On their way out, the Fool plucked her tip cup from the altar, and emptied it into her palm. As they passed through the door, she held the coins in her outstretched hand like an offering. 

Night after night, the Fool dismantled the movie house, until only the screen and projector were left. At last, he stood in the open air. Outside the theater, his eyes caught the light of the world, like they were made to. The movies, he saw, were a labyrinth standing between himself and even the tiniest speck of reality scratched in time on the sidewalk; they bowed before a gumstain. 

He stared up at the blank screen. It shone brightly as ever—unscratched, unmarred, bright and clean in the open air where the old movie house once was: bare, unbending, and without judgment. A small, faithful panel to mirror God. 

The breeze which the Fool felt on his face curled around the screen and, gently, knocked it over. It toppled with a little noiseless noise, and it was gone. 

Then, a light caught the Fool’s eye. 

The projector was still working. The same ghostly pyramid flowed out from it, but now, the images it projected were cast onto the sunlit daylight, onto the trees and grass bending in the breeze and the blue sky. And instead of illuminating the screen with its stories, the projector’s light fell on a much greater light, a vast, gentle field of light, which suffused everything it touched. 

When the projector is gone, the Fool thought, where do the movies go

And somewhere in their own darkened theater, not knowing the time, were his parents still sitting, watching the same images flicker on a screen?

Suddenly, people were walking by, people he had never seen onscreen. The Fool saw them all for what they were: inexhaustible bodies of light, moving with mysterious purpose, unwoven from his narrative. 

The Fool’s eyes, once fixed rigidly forward, now gazed slowly from left to right, up and down and all over, taking in his environment without thirst. He saw the trees, the grass, the blue sky, the golden honey of afternoon plummeting into evening, disappearing into night. And he thought of the thick, brown blood, of the other figures he’d passed on the street unmoored from the past, and wondered where they’d gone, if he’d find them now, before him.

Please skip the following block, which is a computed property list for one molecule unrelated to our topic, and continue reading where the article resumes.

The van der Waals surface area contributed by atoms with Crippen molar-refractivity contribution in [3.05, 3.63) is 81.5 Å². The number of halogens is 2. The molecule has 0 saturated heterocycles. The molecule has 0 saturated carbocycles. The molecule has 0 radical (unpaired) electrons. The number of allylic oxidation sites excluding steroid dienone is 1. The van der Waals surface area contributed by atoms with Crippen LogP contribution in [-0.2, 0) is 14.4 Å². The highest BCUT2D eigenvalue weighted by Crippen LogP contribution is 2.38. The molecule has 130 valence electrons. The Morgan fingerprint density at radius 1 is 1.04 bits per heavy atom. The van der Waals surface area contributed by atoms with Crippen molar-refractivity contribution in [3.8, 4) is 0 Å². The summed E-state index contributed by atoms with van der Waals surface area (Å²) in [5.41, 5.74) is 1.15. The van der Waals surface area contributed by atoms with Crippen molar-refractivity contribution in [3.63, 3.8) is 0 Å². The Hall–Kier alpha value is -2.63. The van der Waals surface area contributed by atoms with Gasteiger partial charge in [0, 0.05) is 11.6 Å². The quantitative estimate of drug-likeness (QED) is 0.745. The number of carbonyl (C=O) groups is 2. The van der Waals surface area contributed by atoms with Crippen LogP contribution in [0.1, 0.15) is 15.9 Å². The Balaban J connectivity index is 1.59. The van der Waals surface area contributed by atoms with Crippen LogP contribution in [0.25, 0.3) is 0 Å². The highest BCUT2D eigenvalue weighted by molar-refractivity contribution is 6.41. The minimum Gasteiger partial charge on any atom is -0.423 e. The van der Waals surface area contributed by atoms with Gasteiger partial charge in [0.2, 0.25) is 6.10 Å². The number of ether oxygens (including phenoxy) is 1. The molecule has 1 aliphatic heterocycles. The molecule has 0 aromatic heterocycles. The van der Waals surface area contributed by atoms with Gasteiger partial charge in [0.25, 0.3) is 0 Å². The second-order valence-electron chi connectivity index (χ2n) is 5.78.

For a second, the Fool thought he saw one of the old images flicker across the branch of a tree. But it, too, dissolved into the greater field, and the only flickering came from the sunlight catching the leaves, lighting their veiny undersides, dappling the trunks and casting dissolving shadows on the grass. 

The Fool watched rapt as the world’s clarity blossomed. Tears burst from his eyes in streams, burning as before, but now with the sting of grief’s liquid sister, joy, pouring out in jailbreak. 

The projector whirred, and finally, the Fool dismantled it, too, and the sunlight lit the green veins of the leaves, and the ghostly pyramid of images joined the rest of the light.

Alexander Nemser is a poet, writer, and facilitator based in Los Angeles. His work has been published in the New York Times, The Atlantic, and the Paris Review. His latest video monologue “God’s Eyebrows,” commissioned by Scapegoat Carnivale, premiered at the New Ohio Theater in the 2022 NYC Indie Theater Film Festival. After he was wrong three times about the world’s end, he filed for 501(c)(3) as a non-prophet. 

Learn more about his work at and about his teaching at